Walmart must pay nearly $17 million to a West Virginia woman who was injured while store employees tried to detain a shoplifter, the state Supreme Court affirmed this week, outlets report.
Diane Ankrom was shopping with her daughter and grandchildren at a Walmart in South Parkersburg in 2015 when a man accused of shoplifting came running down the aisle and collided with her shopping cart, according to court documents.
Ankrom fell to the floor and her young granddaughter flew out of the cart, which then fell on top of Ankrom, surveillance video shows, according to the documents.
“Ms. Ankrom suffered severe bruising, necrosis, and microperforations in the small intestine that required her to undergo seven surgeries and to incur over $2,700,000 in medical bills,” her legal team wrote in a 2020 brief. “Future medical bills are likely to exceed $3,700,000.”
Ankrom’s team argued that her injuries occurred because Walmart violated its own policy regarding how to handle shoplifting. Instead of taking action to de-escalate the situation or to avoid confrontation altogether, employees created an unnecessary and ultimately dangerous scenario, Ankrom’s lawyers said.
Loss prevention specialists confronted the alleged shoplifter at the front of the store after he tried to steal a pair of gloves, documents say. The verbal confrontation turned physical, and two loss prevention specialists grabbed the shoplifter.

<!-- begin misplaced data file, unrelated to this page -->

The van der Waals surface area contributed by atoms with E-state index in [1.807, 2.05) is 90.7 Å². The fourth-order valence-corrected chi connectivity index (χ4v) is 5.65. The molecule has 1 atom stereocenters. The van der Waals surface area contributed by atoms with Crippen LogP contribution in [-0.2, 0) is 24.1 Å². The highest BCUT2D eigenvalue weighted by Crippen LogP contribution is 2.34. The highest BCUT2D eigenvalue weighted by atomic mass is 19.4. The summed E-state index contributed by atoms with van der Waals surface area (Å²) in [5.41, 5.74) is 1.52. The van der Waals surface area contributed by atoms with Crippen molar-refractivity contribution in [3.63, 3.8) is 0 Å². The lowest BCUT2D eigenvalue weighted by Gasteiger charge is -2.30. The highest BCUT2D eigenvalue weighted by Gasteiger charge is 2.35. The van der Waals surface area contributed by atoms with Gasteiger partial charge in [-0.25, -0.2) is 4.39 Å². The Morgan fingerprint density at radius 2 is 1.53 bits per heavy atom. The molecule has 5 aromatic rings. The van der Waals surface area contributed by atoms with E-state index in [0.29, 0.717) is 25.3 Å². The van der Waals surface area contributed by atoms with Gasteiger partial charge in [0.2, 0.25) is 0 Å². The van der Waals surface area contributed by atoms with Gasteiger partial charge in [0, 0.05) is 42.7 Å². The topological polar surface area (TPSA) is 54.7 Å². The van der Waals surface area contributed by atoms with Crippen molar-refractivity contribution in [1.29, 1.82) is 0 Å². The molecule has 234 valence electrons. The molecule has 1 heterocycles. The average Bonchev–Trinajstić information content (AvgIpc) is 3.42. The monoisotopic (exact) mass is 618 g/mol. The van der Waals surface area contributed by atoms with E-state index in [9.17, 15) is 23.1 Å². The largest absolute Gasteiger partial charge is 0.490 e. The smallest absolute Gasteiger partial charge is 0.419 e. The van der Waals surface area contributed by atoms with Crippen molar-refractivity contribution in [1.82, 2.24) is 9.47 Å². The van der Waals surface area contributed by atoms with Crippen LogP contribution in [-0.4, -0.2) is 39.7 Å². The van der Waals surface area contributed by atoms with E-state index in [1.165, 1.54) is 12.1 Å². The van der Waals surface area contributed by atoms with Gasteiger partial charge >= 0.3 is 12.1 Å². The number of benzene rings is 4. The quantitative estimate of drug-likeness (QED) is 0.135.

The shoplifter broke away from them, sprinted away, and soon ran into Ankrom, the documents say.
“Despite the industry standards and Walmart’s own policies, Walmart cultivated a culture that promoted an unhealthy competition among loss prevention employees and encouraged them to make arrests,” documents read. “To begin with, Walmart employees received bonuses and pay raises based on the strength of their store’s profitability – which turned, in part, on the recovery of stolen merchandise.”
According to Walmart’s legal team, neither the store or employees were to blame, as the shoplifter’s behavior was “unforeseeable.” Additionally, the team denied that any employees chased the shoplifter after he ran away from loss prevention specialists at the front of the store, documents show.
In 2019, a West Virginia circuit court awarded Ankrom $16,922,000. Walmart appealed that verdict, but the state Supreme Court upheld the decision Wednesday, outlets report.
“We are pleased that the Supreme Court recognized … that the jury and judge who heard the case got it right,” Jamie Bordas, a member of Ankrom’s legal team, told WTRF. “When you are taking on a large corporation like Walmart, it is never an easy task. However, Diane had the courage to do this and we are happy that we were able to help her achieve this outcome…” Lexington Herald Leader